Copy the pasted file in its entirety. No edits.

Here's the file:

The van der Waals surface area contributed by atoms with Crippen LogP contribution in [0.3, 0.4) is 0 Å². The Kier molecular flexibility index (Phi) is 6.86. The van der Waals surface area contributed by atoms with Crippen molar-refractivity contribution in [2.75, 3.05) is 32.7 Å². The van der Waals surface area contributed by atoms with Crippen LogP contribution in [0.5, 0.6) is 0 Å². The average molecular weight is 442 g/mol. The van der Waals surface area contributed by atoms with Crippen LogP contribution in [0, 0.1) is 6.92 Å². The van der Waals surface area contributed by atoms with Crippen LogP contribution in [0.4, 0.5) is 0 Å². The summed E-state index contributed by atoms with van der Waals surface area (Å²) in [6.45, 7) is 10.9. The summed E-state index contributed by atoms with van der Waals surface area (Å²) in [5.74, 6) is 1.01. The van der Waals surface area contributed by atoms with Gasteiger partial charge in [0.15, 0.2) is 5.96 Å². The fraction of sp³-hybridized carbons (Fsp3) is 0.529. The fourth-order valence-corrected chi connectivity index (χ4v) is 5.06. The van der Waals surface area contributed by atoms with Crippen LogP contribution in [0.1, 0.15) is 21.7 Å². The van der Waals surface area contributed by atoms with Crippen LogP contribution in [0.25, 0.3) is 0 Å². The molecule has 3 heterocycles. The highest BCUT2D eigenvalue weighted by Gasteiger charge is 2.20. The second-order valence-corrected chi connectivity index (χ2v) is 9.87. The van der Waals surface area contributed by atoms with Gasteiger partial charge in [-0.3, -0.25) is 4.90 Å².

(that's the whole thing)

The van der Waals surface area contributed by atoms with Crippen LogP contribution in [0.3, 0.4) is 0 Å². The Kier molecular flexibility index (Phi) is 6.86. The van der Waals surface area contributed by atoms with Crippen molar-refractivity contribution in [2.75, 3.05) is 32.7 Å². The van der Waals surface area contributed by atoms with Crippen LogP contribution in [0.5, 0.6) is 0 Å². The average molecular weight is 442 g/mol. The van der Waals surface area contributed by atoms with Crippen LogP contribution in [0, 0.1) is 6.92 Å². The van der Waals surface area contributed by atoms with Crippen LogP contribution in [0.4, 0.5) is 0 Å². The summed E-state index contributed by atoms with van der Waals surface area (Å²) in [6.45, 7) is 10.9. The summed E-state index contributed by atoms with van der Waals surface area (Å²) in [5.74, 6) is 1.01. The van der Waals surface area contributed by atoms with Gasteiger partial charge in [0.15, 0.2) is 5.96 Å². The fraction of sp³-hybridized carbons (Fsp3) is 0.529. The fourth-order valence-corrected chi connectivity index (χ4v) is 5.06. The van der Waals surface area contributed by atoms with Crippen LogP contribution in [0.1, 0.15) is 21.7 Å². The van der Waals surface area contributed by atoms with Crippen LogP contribution in [0.25, 0.3) is 0 Å². The molecule has 3 heterocycles. The highest BCUT2D eigenvalue weighted by Gasteiger charge is 2.20. The second-order valence-corrected chi connectivity index (χ2v) is 9.87. The van der Waals surface area contributed by atoms with Gasteiger partial charge in [-0.3, -0.25) is 4.90 Å².